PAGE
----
Several factors including soil type, temperature, physical properties, pH, and water holding capacity are known to impact the efficacy of metam sodium (10). Soil temperatures below 10°C will disrupt the generation and dissipation of methyl isothiocyanate (7). Soil temperatures at the time of fumigation were well above these levels (16.4 ± 1.8 °C) and adequate soil moisture was present (data not shown). The application of irrigation immediately after fumigation sealed the beds, thus reducing volatilization; however, the low carrier volume used in the injection of metam sodium coupled with dry windy conditions may have adversely affected the distribution of fumigant. Furthermore, additional information regarding the relationship between microsclerotial density of V. dahliae in soil and disease development are warranted.


Acknowledgments

This research was supported in part by a grant from the Texas Peanut Producers Board. We thank AMVAC and Hendricks and Dail for providing the fumigants. The technical assistance of Max Batla, Mitchell Ratliff, Ira Yates, and Michael Petty is greatly appreciated. We would also like to thank grower cooperators Monty Henson, Gary Jackson, and Chuck Rowland for allowing us to conduct these trials on their farms.


Literature Cited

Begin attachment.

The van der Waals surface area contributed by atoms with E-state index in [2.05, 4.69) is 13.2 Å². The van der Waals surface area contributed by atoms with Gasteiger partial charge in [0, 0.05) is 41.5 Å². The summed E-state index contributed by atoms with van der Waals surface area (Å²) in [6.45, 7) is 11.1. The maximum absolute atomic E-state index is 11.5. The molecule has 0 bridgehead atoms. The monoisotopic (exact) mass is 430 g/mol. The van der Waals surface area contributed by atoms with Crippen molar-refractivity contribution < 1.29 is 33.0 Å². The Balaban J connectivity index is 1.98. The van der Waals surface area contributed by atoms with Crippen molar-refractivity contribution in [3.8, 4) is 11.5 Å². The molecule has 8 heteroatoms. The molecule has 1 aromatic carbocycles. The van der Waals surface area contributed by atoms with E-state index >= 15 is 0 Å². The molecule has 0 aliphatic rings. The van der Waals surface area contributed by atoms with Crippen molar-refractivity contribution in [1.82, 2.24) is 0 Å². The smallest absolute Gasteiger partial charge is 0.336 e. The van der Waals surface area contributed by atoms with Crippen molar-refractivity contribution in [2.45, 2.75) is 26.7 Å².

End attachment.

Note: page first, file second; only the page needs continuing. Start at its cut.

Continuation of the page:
1. Bell, A. A., and Presley, J. T. 1969. Temperature effects upon resistance and phytoalexin synthesis in cotton inoculated with Verticillium albo-atrum. Phytopathology 59:1141-1146.

2. Ben-Yephet, Y., Siti, E., and Frank, Z. 1983. Control of Verticillium dahliae by metam-sodium in loessial soil and effect on potato tuber yields. Plant Dis. 67:1223-1225.

3. Duniway, J. M. 2002. Status of chemical alternatives to methyl bromide for pre-plant fumigation of soil. Phytopathology 92:1337-1343.

4. Henis, Y., and Bar, J. 1973. Sensitivity to chloropicrin of microsclerotia of Verticillium dahliae as related to their germination on growth media and in soil. Phytoparasitica 1:95-99.

5. Kemerait, R. C., Brenneman, T. B., and Culbreath, A. K. 2010. Peanut disease control. Page 9 in: 2010 Georgia Pest Management Handbook, Commercial Edn. P. Guillebeau , ed. Univ. of Georgia Coop. Ext. Ser., Athens, GA.

6. Krikun, J., and Frankl, Z. R. 1982. Metham sodium applied by sprinkler irrigation to control pod rot and Verticillium wilt of peanut. Plant Dis. 66:128-130.

7. Phipps, P. M. 1990. Control of Cylindrocladium black rot of peanut with soil fumigants having methyl isothiocyanate as the active ingredient. Plant Dis. 74:438-441.

8. Powelson, R. L., and Carter, G. E. 1973. Efficacy of soil fumigants for control of Verticillium wilt of potatoes. Am. Potato J. 50:162-167.

9. Pullman, G. S., and DeVay, J. E. 1982. Epidemiology of Verticillium wilt of cotton: A relationship between propagules density and disease progression. Phytopathology 72:549-554.

10. Saeed, I. A. M., Rouse, D. I., Harkin, J. M., and Smith, K. P. 1997. Effects of soil water content and soil temperature on efficacy of metham-sodium against Verticillium dahliae. Plant Dis. 81:773-776.

11. Smith, T. E. 1960. Occurrence of Verticillium wilt of peanuts. Plant Dis. Rept. 44:435.

12. USDA-AMS. 2003. Farmers’ Stock Peanuts Inspection Instructions. Fruit and Vegetable Div., Fresh Products Branch, Washington, DC.

13. Wheeler, T. A., and Rowe, R. C. 1995. Influence of soil characteristics and assay techniques on quantification of Verticillium dahliae in Ohio soils. Plant Dis. 79:29-34.

14. Woodward, J. E., Batla, M. A., Wheeler, T. A., and Baughman, T. A. 2008. Response of runner-type peanut cultivars to Verticillium wilt. Proc. Am. Peanut Res. Educ. Soc. 40:73.